It's not easy to use at all, except in that annoyingly fake Linux "eye candy" way. It's still very much a text-based system with some not-quite-working GUIs badly slapped on, and it still, after all this time, wouldn't support bits of my hardware properly -- I had to go through all sorts of silly ndiswrapper business to get my wifi network to work, and disabling touchpad tapping was such a ridiculous mission that it was what finally convinced me to just scrap the whole thing. Oh, and the fonts STILL suck incredibly. Would it really be so hard to make some decent fonts, and not display them so damn huge by default?

Rant off.
posted by reklaw at 10:56 AM on June 1, 2006


stbalbach: Is Ubuntu better?

If the lastest version is the same as the last version, there are no package options during install. Sensible defaults, and all that.
posted by catachresoid at 10:58 AM on June 1, 2006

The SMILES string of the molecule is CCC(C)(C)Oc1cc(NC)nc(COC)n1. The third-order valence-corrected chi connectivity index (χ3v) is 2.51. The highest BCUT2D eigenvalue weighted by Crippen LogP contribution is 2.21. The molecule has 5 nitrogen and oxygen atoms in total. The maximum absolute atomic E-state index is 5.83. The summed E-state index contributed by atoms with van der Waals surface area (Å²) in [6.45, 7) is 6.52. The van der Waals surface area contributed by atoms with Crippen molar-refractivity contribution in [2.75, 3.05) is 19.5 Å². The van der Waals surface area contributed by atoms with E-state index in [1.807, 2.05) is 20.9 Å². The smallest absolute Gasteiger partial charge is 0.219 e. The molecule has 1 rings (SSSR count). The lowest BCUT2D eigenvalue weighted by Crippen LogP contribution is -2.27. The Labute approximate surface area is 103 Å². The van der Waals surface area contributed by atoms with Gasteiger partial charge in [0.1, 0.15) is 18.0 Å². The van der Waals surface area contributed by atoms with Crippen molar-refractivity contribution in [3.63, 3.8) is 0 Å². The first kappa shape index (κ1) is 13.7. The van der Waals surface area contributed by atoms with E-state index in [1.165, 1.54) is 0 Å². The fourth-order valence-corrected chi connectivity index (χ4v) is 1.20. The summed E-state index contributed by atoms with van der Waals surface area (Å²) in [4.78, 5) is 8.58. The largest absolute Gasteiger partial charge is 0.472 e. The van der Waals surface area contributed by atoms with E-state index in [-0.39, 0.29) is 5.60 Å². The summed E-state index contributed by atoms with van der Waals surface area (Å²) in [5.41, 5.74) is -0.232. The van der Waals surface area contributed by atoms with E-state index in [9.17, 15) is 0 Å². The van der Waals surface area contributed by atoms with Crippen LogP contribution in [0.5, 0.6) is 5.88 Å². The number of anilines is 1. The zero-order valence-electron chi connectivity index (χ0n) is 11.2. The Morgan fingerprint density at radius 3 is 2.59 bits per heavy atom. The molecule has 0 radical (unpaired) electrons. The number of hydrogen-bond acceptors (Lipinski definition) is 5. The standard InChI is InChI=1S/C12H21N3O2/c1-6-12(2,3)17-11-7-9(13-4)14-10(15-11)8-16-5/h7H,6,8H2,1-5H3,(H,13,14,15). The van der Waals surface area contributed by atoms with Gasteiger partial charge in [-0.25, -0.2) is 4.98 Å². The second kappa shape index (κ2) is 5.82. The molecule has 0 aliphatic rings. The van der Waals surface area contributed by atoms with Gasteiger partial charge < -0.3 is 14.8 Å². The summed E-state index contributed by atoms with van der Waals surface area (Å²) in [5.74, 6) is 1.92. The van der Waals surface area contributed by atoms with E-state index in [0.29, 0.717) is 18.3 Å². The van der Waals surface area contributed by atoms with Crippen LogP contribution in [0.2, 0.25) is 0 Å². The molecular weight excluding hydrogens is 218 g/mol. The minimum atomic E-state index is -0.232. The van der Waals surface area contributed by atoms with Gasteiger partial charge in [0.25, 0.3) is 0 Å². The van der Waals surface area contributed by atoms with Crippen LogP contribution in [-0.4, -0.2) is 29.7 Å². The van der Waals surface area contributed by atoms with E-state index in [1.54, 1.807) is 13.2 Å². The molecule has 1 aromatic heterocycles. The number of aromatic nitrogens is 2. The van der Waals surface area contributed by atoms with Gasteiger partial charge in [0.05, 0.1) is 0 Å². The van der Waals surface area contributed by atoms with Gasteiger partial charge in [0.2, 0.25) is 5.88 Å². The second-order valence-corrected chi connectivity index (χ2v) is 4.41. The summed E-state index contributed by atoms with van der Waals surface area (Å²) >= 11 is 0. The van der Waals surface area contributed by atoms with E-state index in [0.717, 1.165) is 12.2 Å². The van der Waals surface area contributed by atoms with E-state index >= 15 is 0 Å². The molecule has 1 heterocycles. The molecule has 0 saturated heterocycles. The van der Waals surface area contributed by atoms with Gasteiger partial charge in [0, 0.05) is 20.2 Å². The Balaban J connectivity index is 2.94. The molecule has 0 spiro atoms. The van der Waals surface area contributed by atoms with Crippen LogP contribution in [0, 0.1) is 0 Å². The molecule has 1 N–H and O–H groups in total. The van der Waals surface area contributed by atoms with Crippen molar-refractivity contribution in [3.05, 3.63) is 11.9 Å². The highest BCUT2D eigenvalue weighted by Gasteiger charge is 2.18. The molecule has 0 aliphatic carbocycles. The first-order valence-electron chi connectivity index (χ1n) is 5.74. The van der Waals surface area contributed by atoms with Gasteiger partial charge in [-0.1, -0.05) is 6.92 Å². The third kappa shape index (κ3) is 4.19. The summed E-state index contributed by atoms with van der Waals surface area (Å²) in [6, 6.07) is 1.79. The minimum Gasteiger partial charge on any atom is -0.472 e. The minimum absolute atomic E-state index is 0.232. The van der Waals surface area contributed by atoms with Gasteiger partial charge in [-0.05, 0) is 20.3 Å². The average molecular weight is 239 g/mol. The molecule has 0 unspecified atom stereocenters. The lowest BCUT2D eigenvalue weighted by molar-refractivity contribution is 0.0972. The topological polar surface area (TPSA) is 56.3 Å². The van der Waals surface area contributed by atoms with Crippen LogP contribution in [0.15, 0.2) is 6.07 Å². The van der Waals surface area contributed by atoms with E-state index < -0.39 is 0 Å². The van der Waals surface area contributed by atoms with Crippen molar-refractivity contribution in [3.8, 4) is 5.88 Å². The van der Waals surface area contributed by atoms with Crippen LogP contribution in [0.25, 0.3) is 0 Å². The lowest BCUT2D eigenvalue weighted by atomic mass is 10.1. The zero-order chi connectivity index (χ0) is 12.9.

If it doesn't take two days to build the system from source packages, it isn't any fun.

Spoken like a true Gentoo user. :)
posted by knave at 11:03 AM on June 1, 2006


I might give it another try on the old clamshell iBook - the last version I tinkered with (something Hedgehog) was okay - piece of piss to install, quite quick, less prone to hanging that OS X on the same machine. Few problems though. Like not being able to get online. After five hours of trying. (I eventually gave up after three lovely Linux users in a row basically called me a dickhead for using Mac-specific, but perfectly understandable, terminology when asking questions on a forum. Love that caring sharing open source spirit.)

YDL was much better on a Mac, but I'm not sure it's still going.
posted by jack_mo at 11:15 AM on June 1, 2006


I installed a beta of this release of Kubuntu a little while ago, and I was quite impressed -- a major improvement over the last version (5.10), which never really seemed polished. With the new one I didn't have to do any hacky configuration from the command line once the install ran through. I am also extremely impressed with the latest Fedora Core.
posted by zsazsa at 11:22 AM on June 1, 2006


Wow, so I guess we can really count on a bunch obligatory "this sucks" posts no matter what. I'm really sorry it wasn't [whatever it is that you whiners DO like]. It struck me as an interesting thing, as I like Kubuntu I hadn't seen an major update in a while.